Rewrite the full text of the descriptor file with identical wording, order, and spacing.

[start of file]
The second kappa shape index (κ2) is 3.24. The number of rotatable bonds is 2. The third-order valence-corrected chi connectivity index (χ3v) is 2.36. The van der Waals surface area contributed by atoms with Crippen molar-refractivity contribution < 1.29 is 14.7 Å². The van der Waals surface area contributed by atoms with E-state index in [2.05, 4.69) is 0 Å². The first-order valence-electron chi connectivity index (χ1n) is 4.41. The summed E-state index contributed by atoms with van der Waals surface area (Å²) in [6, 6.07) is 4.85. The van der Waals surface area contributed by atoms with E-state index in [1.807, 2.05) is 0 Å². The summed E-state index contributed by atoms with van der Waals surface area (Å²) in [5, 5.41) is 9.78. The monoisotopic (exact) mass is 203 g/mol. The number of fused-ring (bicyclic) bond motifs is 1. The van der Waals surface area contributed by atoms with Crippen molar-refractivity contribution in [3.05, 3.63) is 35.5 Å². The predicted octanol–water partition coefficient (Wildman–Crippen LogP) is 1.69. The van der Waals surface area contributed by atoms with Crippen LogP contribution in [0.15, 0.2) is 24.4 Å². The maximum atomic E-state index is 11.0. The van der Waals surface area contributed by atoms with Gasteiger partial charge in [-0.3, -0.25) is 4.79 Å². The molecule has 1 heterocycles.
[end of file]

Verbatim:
The second kappa shape index (κ2) is 3.24. The number of rotatable bonds is 2. The third-order valence-corrected chi connectivity index (χ3v) is 2.36. The van der Waals surface area contributed by atoms with Crippen molar-refractivity contribution < 1.29 is 14.7 Å². The van der Waals surface area contributed by atoms with E-state index in [2.05, 4.69) is 0 Å². The first-order valence-electron chi connectivity index (χ1n) is 4.41. The summed E-state index contributed by atoms with van der Waals surface area (Å²) in [6, 6.07) is 4.85. The van der Waals surface area contributed by atoms with E-state index in [1.807, 2.05) is 0 Å². The summed E-state index contributed by atoms with van der Waals surface area (Å²) in [5, 5.41) is 9.78. The monoisotopic (exact) mass is 203 g/mol. The number of fused-ring (bicyclic) bond motifs is 1. The van der Waals surface area contributed by atoms with Crippen molar-refractivity contribution in [3.05, 3.63) is 35.5 Å². The predicted octanol–water partition coefficient (Wildman–Crippen LogP) is 1.69. The van der Waals surface area contributed by atoms with Crippen LogP contribution in [0.15, 0.2) is 24.4 Å². The maximum atomic E-state index is 11.0. The van der Waals surface area contributed by atoms with Gasteiger partial charge in [-0.3, -0.25) is 4.79 Å². The molecule has 1 heterocycles.